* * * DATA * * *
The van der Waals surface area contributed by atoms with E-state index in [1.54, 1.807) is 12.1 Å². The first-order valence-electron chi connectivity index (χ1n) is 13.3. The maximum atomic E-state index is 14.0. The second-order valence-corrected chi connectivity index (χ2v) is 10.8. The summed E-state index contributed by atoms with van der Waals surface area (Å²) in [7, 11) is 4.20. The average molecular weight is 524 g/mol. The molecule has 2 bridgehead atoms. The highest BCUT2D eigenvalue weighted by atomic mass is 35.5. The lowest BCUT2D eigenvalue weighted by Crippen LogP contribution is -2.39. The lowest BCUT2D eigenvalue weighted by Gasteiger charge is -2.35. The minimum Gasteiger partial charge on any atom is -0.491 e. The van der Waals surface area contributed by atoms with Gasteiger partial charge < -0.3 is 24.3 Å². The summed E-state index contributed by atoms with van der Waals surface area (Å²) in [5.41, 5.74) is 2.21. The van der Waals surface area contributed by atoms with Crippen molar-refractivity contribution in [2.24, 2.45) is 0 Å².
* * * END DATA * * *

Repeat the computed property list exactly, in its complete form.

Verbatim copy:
The van der Waals surface area contributed by atoms with E-state index in [1.54, 1.807) is 12.1 Å². The first-order valence-electron chi connectivity index (χ1n) is 13.3. The maximum atomic E-state index is 14.0. The second-order valence-corrected chi connectivity index (χ2v) is 10.8. The summed E-state index contributed by atoms with van der Waals surface area (Å²) in [7, 11) is 4.20. The average molecular weight is 524 g/mol. The molecule has 2 bridgehead atoms. The highest BCUT2D eigenvalue weighted by atomic mass is 35.5. The lowest BCUT2D eigenvalue weighted by Crippen LogP contribution is -2.39. The lowest BCUT2D eigenvalue weighted by Gasteiger charge is -2.35. The minimum Gasteiger partial charge on any atom is -0.491 e. The van der Waals surface area contributed by atoms with Gasteiger partial charge < -0.3 is 24.3 Å². The summed E-state index contributed by atoms with van der Waals surface area (Å²) in [5.41, 5.74) is 2.21. The van der Waals surface area contributed by atoms with Crippen molar-refractivity contribution in [2.24, 2.45) is 0 Å².